FIGS. 1 through 4 illustrate a preferred embodiment of the invention. A less preferred arrangement is shown in FIG. 5. The FIG. 5 structure uses the previously-described cradle-base assembly. However the pillow is elongated or enlarged to underlie the entire length of the base plate; the previously mentioned foot structure 44 is not used.
Operation of the FIG. 5 mechanism is the same as that of FIG. 1. However, under some circumstances the FIG. 5 device may not operate quite as smoothly. The difficulty lies in the fact that with the enlarged pillow there is a tendency of the base plate and cradle to tilt slightly under the load imposed by the tire-wheel assembly. As seen in FIG. 5 the inflation pressure within the pillow tends to fully inflate the unloaded right side area of the pillow, whereas the left area of the pillow remains relatively depressed because of the tire-wheel load. The cradle 40,42 therefore has to move slightly uphill during the initial stage of the arrow A movement; under some circumstances and conditions the edges of wheel holes 17 may hang-up on the studs 18.
The arrangement of FIGS. 1 through 4 does not have the "tilt" difficulty because the tire-wheel load is initially applied to the central area of the pillow. During the initial stage of the arrow A movement (FIG. 2) the load remains relatively close to the center point of the pillow; after wheel holes 17 are beyond studs 18 slight downward tilting of plate 30 and rods 36,38 is not particularly important. In any event foot structure 44 minimizes the amount of tilt.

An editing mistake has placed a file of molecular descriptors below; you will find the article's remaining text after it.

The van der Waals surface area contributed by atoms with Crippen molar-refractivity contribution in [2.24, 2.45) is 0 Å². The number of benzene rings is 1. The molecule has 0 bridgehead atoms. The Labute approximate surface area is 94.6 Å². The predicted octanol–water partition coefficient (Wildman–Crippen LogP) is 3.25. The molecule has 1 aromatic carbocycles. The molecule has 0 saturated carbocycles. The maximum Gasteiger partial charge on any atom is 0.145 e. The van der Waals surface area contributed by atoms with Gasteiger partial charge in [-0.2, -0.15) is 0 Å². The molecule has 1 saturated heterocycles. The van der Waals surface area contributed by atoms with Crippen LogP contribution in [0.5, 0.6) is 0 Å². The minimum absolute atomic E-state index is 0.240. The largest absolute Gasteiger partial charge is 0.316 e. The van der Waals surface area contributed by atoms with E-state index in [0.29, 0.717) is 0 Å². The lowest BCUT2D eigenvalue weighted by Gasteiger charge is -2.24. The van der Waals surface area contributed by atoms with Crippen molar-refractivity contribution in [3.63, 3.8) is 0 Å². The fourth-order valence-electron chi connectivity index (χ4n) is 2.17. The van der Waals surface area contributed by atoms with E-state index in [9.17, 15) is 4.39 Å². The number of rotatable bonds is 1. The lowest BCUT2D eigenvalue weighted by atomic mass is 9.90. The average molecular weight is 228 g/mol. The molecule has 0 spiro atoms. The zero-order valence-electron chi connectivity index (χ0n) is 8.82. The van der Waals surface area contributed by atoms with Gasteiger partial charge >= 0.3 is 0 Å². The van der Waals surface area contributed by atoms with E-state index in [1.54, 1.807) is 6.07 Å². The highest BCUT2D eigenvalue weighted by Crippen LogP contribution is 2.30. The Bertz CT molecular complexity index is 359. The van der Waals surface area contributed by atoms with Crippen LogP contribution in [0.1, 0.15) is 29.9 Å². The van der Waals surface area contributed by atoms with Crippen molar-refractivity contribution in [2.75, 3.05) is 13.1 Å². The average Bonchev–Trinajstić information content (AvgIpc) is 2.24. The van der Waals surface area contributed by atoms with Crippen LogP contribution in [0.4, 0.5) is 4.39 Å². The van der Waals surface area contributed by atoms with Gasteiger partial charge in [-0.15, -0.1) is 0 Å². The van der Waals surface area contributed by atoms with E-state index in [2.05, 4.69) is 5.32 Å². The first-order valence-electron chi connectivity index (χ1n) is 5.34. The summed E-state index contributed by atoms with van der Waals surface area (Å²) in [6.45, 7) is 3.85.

It might be thought that the flexible nature of sheets 22 and 24 would make the structure fragile and unstable. Actually the flexible bag construction has proven to be relatively rugged. Additionally it conforms to terrain irregularities, such as occur in mud, rocky terrain, etc. The terrain-conformed pillow undersurface distributes the tire-wheel load onto a relatively large terrain area, so that unit area load forces are relatively low; accordingly the pillow has minimal tendency to sink or shift into loose terrain as the tire-wheel load is being applied to the pillow. The stability is such that the human operator has assurance that the mechanism will not suddenly shift position and cause a heavy 500 pound tire to topple onto his body.
The drawings show presently preferred arrangements. However it will be appreciated that some variations and changes may be made while employing the inventive concepts recited in the attached claims.
I wish it to be understood that I do not desire to be limited to the exact details of construction shown and described for obvious modifications will occur to a person skilled in the art.